On Monday, June 14th, I appeared before the Small Claims Court of Los Angeles County to defend myself, and Bressler.org, in a lawsuit charging theft of intellectual property. The charge stemmed from our 2003 CA Recall Photoshop Thread and the publication on this website of Peckable’s “Dave Gravis” parody. I learned on Saturday that the case has been dismissed, with prejudice. We won! Freedom of speech is alive and well in the People’s Republic of California.
I’ve kept this a secret since the whole thing started. Peckable knew enough (maybe why he hasn’t been around much lately) and Barb101 knew a little. I didn’t want to scare anyone from participating and felt pretty confident that I’d win eventually (didn’t want to jinx myself either). It has been a long and nerve-wracking process, and one in which I believe the court made it even more difficult.
It all started after a few emails between me and an LA Times Reporter led to their publication of the parody right before the recall election. About a month afterward, Gray Davis’s photographer sent me a bill for $1000 for use of the original Davis photograph that Peckable altered. Naturally, I had no intention of paying, but wanted to extend the courtesy of a reply to explain why. This was against the advice of many, including Drew Curtis of Fark. Drew indicated that he receives multiple claims of this sort every week, and learned from experience that it wasn’t worth the bother.
Regardless, I asked a friend if he knew a lawyer who’d ‘make it official’ so to speak... review my position for accuracy and draft something on his letterhead in reply.
The photographer then called me at home and threatened to pursue it further, asking if I would care to settle the matter for a cash payment (a frequent theme with him). He said the LA Times had already settled with him for $250, and recommended I do the same. I declined. He filed suit against me in Los Angeles County Small Claims Court for $3000.
I don’t want to make this story too long, but in brief let me say that I was NEVER legally served in this case. As a result, I didn’t attend the initial hearing which took place while I was in China. Even though I contacted the court before leaving to verify that I didn’t need to attend, somehow a $1500 “default” judgment was entered against me (plus $50+ in expenses).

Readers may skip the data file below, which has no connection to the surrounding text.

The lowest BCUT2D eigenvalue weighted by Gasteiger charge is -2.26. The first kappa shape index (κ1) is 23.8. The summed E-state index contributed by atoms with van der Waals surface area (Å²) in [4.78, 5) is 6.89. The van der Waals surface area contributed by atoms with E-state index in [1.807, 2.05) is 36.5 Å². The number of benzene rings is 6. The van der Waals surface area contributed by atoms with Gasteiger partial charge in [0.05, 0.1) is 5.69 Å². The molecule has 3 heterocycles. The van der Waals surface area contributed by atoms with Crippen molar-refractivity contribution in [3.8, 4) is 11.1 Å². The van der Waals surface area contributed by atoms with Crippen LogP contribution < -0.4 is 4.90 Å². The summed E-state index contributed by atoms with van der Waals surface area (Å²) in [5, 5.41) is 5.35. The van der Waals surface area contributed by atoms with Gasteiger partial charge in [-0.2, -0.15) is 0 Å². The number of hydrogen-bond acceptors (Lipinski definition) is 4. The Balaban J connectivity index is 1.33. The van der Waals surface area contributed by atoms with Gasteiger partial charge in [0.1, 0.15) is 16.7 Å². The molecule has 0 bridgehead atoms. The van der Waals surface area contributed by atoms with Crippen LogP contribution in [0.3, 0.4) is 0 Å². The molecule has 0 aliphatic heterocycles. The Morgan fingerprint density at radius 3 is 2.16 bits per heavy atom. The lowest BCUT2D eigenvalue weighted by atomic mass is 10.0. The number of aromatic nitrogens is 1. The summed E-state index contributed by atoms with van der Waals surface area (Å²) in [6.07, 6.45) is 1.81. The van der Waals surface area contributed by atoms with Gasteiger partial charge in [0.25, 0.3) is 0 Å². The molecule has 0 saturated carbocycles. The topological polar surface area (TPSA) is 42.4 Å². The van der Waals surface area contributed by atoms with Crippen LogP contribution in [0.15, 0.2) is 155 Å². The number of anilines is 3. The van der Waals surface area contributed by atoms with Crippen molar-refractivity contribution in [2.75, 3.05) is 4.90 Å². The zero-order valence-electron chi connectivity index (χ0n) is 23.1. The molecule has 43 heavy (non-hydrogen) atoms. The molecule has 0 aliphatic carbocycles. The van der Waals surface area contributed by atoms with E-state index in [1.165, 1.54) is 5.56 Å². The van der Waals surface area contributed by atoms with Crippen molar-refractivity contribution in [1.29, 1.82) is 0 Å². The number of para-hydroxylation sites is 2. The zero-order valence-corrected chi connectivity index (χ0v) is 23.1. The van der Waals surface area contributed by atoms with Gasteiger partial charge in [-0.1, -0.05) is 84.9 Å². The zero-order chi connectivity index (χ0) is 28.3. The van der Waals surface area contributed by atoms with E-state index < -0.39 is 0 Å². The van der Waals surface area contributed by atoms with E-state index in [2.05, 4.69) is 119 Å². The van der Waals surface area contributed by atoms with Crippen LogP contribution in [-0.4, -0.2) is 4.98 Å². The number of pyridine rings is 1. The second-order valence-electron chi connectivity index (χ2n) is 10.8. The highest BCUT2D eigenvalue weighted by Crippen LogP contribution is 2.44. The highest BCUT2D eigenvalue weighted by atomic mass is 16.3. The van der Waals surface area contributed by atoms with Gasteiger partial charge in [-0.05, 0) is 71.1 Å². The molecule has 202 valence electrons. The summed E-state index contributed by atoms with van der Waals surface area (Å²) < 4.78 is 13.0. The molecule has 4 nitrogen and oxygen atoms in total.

On my return, I filed a motion to vacate the default judgment and change venue of the case to Sacramento County. Again, the court’s advice was that I would not have to appear just to argue for these motions (on a case where I’d never been served). They were wrong.
After a hearing date was set, the photographer called once again, mentioning how inconvenient it would be for me to come down to LA and how I was going to lose on both motions. Again, he offered to settle, this time for the original $1000 that he billed me for. It seemed telling to me that someone with a default $1500 judgment would be trying to bargain down to keep me from defending myself.
I went to LA County on June 14th intending to argue for my two motions. The judge indicated that she was going to vacate the judgment, but was NOT inclined to change venue. However, in lieu of me having to come down to LA a second time she was willing to hear the case then, if I wanted to. I said that I did not have all the materials that I expected to use in my defense, but I thought it was a pretty clear cut issue and was willing to ‘go for it’.
The photographer’s case was an interesting one. To hear him tell it, Peckable’s parody was primarily responsible for Gray Davis’s recall, and hence, destroying the value of his photograph. Yes friends… Bressler.org brought down the Governor of California with a single Photoshop. Fear the power of the internet.